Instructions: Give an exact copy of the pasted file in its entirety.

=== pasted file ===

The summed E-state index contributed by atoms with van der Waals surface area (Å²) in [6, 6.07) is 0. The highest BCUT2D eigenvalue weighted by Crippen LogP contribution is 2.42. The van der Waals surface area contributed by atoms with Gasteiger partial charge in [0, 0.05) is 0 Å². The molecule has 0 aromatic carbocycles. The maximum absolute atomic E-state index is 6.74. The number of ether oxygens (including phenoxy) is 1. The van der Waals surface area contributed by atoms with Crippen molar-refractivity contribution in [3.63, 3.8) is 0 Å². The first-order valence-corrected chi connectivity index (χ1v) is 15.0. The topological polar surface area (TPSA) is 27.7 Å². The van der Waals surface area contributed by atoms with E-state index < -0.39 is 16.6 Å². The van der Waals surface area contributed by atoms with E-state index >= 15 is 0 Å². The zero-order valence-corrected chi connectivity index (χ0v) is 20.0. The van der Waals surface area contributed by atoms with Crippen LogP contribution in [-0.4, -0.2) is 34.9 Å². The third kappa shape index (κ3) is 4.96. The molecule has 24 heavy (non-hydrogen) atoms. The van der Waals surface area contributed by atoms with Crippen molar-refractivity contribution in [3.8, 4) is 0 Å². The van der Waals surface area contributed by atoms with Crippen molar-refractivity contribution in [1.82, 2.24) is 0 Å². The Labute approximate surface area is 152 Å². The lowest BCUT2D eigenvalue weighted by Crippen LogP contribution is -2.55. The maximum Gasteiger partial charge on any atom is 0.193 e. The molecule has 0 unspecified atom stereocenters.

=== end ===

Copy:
The summed E-state index contributed by atoms with van der Waals surface area (Å²) in [6, 6.07) is 0. The highest BCUT2D eigenvalue weighted by Crippen LogP contribution is 2.42. The van der Waals surface area contributed by atoms with Gasteiger partial charge in [0, 0.05) is 0 Å². The molecule has 0 aromatic carbocycles. The maximum absolute atomic E-state index is 6.74. The number of ether oxygens (including phenoxy) is 1. The van der Waals surface area contributed by atoms with Crippen molar-refractivity contribution in [3.63, 3.8) is 0 Å². The first-order valence-corrected chi connectivity index (χ1v) is 15.0. The topological polar surface area (TPSA) is 27.7 Å². The van der Waals surface area contributed by atoms with E-state index < -0.39 is 16.6 Å². The van der Waals surface area contributed by atoms with E-state index >= 15 is 0 Å². The zero-order valence-corrected chi connectivity index (χ0v) is 20.0. The van der Waals surface area contributed by atoms with Crippen LogP contribution in [-0.4, -0.2) is 34.9 Å². The third kappa shape index (κ3) is 4.96. The molecule has 24 heavy (non-hydrogen) atoms. The van der Waals surface area contributed by atoms with Crippen molar-refractivity contribution in [3.8, 4) is 0 Å². The van der Waals surface area contributed by atoms with Crippen molar-refractivity contribution in [1.82, 2.24) is 0 Å². The Labute approximate surface area is 152 Å². The lowest BCUT2D eigenvalue weighted by Crippen LogP contribution is -2.55. The maximum Gasteiger partial charge on any atom is 0.193 e. The molecule has 0 unspecified atom stereocenters.